|Treatment Tips for Lupus|
|Monday, 03 January 2011 21:07|
Good self-care is essential to managing lupus (systemic lupus erythematosus, or SLE). Learn to recognize your body's warning signs of a flare. Warning signs may include increased fatigue, joint pain, rash, or fever. When you notice any of these signs, take steps to control your symptoms.
Stress may trigger lupus symptoms. Keep your stress level as low as you can.
- Keep your daily schedule as simple as possible.
- Keep your list of obligations to others to a bare minimum.
- Delegate to others.
- Exercise regularly. A daily walk, for example, can reduce stress, clear your head, improve your mood, and help fight fatigue.
- Use relaxation techniques such as meditation, yoga, and guided imagery to calm your body and mind.
Fatigue is common in people with lupus. To fight fatigue:
- Get plenty of rest. Some people with lupus need up to 12 hours of sleep every night.
- Pace yourself. Limit tiring activities.
- Ask others for help. Don't try to do everything yourself.
- Take short breaks from your usual daily activities. Consider cutting down on work hours or getting help with parenting responsibilities, at least during periods when lupus symptoms are severe.
- Exercise regularly. Physical activity boosts energy and helps you stay in good condition. Walking and swimming are good forms of exercise for people with lupus.
- If you suspect that depression is contributing to your fatigue, get prompt treatment from your doctor, a mental health professional, or both.
Take care of your skin. Ask your doctor about the use of corticosteroid creams to relieve skin symptoms that are particularly troublesome. If you are bothered by the way a lupus rash looks on your face or if you have scars from lupus, you can try makeup, such as Covermark, to cover the rash or scars.
Ultraviolet (UVA and UVB) light triggers disease flares in up to 70% of people with lupus. Exposure to ultraviolet light, as from sunlight, can trigger or start skin rash, joint pain, or fatigue, or it can make these symptoms worse. To minimize your exposure to ultraviolet light:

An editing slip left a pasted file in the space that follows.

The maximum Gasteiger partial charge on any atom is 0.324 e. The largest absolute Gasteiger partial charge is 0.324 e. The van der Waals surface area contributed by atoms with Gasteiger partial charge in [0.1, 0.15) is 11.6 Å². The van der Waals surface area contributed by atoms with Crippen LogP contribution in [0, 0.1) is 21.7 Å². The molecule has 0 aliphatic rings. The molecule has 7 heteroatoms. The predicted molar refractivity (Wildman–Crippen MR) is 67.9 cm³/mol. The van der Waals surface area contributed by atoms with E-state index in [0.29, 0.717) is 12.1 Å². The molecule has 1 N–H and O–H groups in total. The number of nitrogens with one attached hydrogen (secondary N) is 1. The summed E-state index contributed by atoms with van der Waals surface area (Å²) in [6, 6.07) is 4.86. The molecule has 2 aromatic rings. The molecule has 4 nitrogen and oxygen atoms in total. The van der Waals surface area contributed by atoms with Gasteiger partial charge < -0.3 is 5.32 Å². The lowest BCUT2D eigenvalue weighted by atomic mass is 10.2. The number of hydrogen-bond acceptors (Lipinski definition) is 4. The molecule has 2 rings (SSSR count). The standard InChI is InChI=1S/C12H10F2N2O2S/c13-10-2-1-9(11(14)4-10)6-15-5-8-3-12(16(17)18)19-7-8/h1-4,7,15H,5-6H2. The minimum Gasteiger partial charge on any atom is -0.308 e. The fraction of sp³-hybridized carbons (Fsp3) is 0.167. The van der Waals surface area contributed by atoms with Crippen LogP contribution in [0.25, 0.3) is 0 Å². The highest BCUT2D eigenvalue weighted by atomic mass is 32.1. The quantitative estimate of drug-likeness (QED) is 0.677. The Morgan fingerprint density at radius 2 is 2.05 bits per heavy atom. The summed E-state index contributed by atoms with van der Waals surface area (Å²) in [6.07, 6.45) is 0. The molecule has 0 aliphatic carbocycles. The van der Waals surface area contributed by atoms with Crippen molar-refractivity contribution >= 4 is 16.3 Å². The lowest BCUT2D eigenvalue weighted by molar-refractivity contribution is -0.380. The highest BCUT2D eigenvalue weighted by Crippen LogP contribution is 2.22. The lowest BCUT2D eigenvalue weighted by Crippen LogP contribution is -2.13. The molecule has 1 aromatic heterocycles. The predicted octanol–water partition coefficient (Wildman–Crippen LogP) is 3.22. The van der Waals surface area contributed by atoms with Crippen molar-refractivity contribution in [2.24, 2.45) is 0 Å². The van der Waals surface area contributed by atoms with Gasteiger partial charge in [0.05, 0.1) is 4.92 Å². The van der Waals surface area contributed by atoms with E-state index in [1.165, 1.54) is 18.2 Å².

Good general care is essential. A healthy lifestyle not only improves your quality of life but may also reduce your chances of having more frequent and severe flares. Good care includes:
Other good health habits that will help protect you include:
Some people with lupus are sensitive to antibiotic drugs called sulfonamides (sulfa drugs). These include Bactrim, Septra, and many others. Your doctor can prescribe drugs that do not contain sulfa, if needed.
If you have lupus and are a woman in your childbearing years, pay special attention to pregnancy-related concerns, both before conceiving and while pregnant. Most women with well-controlled lupus can take birth control pills if they choose that method of birth control, and for most women lupus will not interfere with becoming pregnant or with pregnancy. But some women with lupus, especially those with active disease, are at higher risk of complications with pregnancy. All women of childbearing age should check with their rheumatologist when they are planning to become pregnant.
Home treatment and regular checkups are sometimes sufficient for managing mild lupus or for periods of remission. Be sure to have your doctor monitor your condition on a regular basis. These regular checks are important to detecting and treating progressive organ damage.
It is important that the people in your life understand what lupus is, how it affects your life, and how you can best cope with it. Help them understand your limitations and needs when your symptoms flare. Support groups are great places to learn coping strategies from others.
Source: Healthwise, Incorporated (2008), A Lupus Guide: Home Treatment; the full guide can be viewed here.